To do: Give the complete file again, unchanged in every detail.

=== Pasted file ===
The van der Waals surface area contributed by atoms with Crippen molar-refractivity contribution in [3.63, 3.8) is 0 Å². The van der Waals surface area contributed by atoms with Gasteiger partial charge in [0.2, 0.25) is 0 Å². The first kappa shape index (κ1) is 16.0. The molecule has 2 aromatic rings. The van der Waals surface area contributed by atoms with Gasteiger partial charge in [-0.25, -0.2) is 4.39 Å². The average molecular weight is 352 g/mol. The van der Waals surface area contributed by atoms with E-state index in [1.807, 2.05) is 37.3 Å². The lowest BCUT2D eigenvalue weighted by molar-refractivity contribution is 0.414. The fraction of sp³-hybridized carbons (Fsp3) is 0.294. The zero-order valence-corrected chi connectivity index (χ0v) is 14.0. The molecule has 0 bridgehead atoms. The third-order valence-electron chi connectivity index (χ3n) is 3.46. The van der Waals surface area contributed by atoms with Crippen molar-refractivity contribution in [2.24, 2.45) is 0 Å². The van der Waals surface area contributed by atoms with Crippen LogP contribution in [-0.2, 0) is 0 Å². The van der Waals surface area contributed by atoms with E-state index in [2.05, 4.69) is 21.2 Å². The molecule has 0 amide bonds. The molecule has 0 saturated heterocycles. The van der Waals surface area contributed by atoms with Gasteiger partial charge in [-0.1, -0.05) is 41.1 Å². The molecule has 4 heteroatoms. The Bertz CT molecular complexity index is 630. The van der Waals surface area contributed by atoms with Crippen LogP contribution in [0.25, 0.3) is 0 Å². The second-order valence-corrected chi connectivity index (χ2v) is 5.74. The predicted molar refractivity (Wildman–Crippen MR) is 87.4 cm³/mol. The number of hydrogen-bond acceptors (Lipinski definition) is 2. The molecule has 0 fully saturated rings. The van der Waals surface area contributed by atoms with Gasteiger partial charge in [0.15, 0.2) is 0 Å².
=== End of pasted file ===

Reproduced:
The van der Waals surface area contributed by atoms with Crippen molar-refractivity contribution in [3.63, 3.8) is 0 Å². The van der Waals surface area contributed by atoms with Gasteiger partial charge in [0.2, 0.25) is 0 Å². The first kappa shape index (κ1) is 16.0. The molecule has 2 aromatic rings. The van der Waals surface area contributed by atoms with Gasteiger partial charge in [-0.25, -0.2) is 4.39 Å². The average molecular weight is 352 g/mol. The van der Waals surface area contributed by atoms with E-state index in [1.807, 2.05) is 37.3 Å². The lowest BCUT2D eigenvalue weighted by molar-refractivity contribution is 0.414. The fraction of sp³-hybridized carbons (Fsp3) is 0.294. The zero-order valence-corrected chi connectivity index (χ0v) is 14.0. The molecule has 0 bridgehead atoms. The third-order valence-electron chi connectivity index (χ3n) is 3.46. The van der Waals surface area contributed by atoms with Crippen molar-refractivity contribution in [2.24, 2.45) is 0 Å². The van der Waals surface area contributed by atoms with Crippen LogP contribution in [-0.2, 0) is 0 Å². The van der Waals surface area contributed by atoms with E-state index in [2.05, 4.69) is 21.2 Å². The molecule has 0 amide bonds. The molecule has 0 saturated heterocycles. The van der Waals surface area contributed by atoms with Gasteiger partial charge in [-0.1, -0.05) is 41.1 Å². The molecule has 4 heteroatoms. The Bertz CT molecular complexity index is 630. The van der Waals surface area contributed by atoms with Crippen LogP contribution in [0.25, 0.3) is 0 Å². The second-order valence-corrected chi connectivity index (χ2v) is 5.74. The predicted molar refractivity (Wildman–Crippen MR) is 87.4 cm³/mol. The number of hydrogen-bond acceptors (Lipinski definition) is 2. The molecule has 0 fully saturated rings. The van der Waals surface area contributed by atoms with Gasteiger partial charge in [0.15, 0.2) is 0 Å².